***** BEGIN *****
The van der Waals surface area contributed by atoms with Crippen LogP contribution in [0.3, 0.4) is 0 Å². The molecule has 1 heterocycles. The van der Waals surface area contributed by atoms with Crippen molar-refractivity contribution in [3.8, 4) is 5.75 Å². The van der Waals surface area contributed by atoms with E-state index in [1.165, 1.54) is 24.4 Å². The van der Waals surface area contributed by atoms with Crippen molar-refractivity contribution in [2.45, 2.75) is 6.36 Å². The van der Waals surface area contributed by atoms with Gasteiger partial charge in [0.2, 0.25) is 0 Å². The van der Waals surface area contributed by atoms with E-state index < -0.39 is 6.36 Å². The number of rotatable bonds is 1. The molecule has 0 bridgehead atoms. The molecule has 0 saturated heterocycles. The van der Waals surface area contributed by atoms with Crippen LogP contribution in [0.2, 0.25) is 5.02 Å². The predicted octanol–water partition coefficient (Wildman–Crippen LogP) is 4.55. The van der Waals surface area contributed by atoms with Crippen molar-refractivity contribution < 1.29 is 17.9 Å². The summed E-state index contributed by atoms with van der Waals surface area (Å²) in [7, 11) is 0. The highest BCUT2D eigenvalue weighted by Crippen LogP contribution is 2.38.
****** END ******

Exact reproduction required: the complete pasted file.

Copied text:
The van der Waals surface area contributed by atoms with Crippen LogP contribution in [0.3, 0.4) is 0 Å². The molecule has 1 heterocycles. The van der Waals surface area contributed by atoms with Crippen molar-refractivity contribution in [3.8, 4) is 5.75 Å². The van der Waals surface area contributed by atoms with E-state index in [1.165, 1.54) is 24.4 Å². The van der Waals surface area contributed by atoms with Crippen molar-refractivity contribution in [2.45, 2.75) is 6.36 Å². The van der Waals surface area contributed by atoms with Gasteiger partial charge in [0.2, 0.25) is 0 Å². The van der Waals surface area contributed by atoms with E-state index < -0.39 is 6.36 Å². The number of rotatable bonds is 1. The molecule has 0 bridgehead atoms. The molecule has 0 saturated heterocycles. The van der Waals surface area contributed by atoms with Crippen LogP contribution in [0.2, 0.25) is 5.02 Å². The predicted octanol–water partition coefficient (Wildman–Crippen LogP) is 4.55. The van der Waals surface area contributed by atoms with Crippen molar-refractivity contribution < 1.29 is 17.9 Å². The summed E-state index contributed by atoms with van der Waals surface area (Å²) in [7, 11) is 0. The highest BCUT2D eigenvalue weighted by Crippen LogP contribution is 2.38.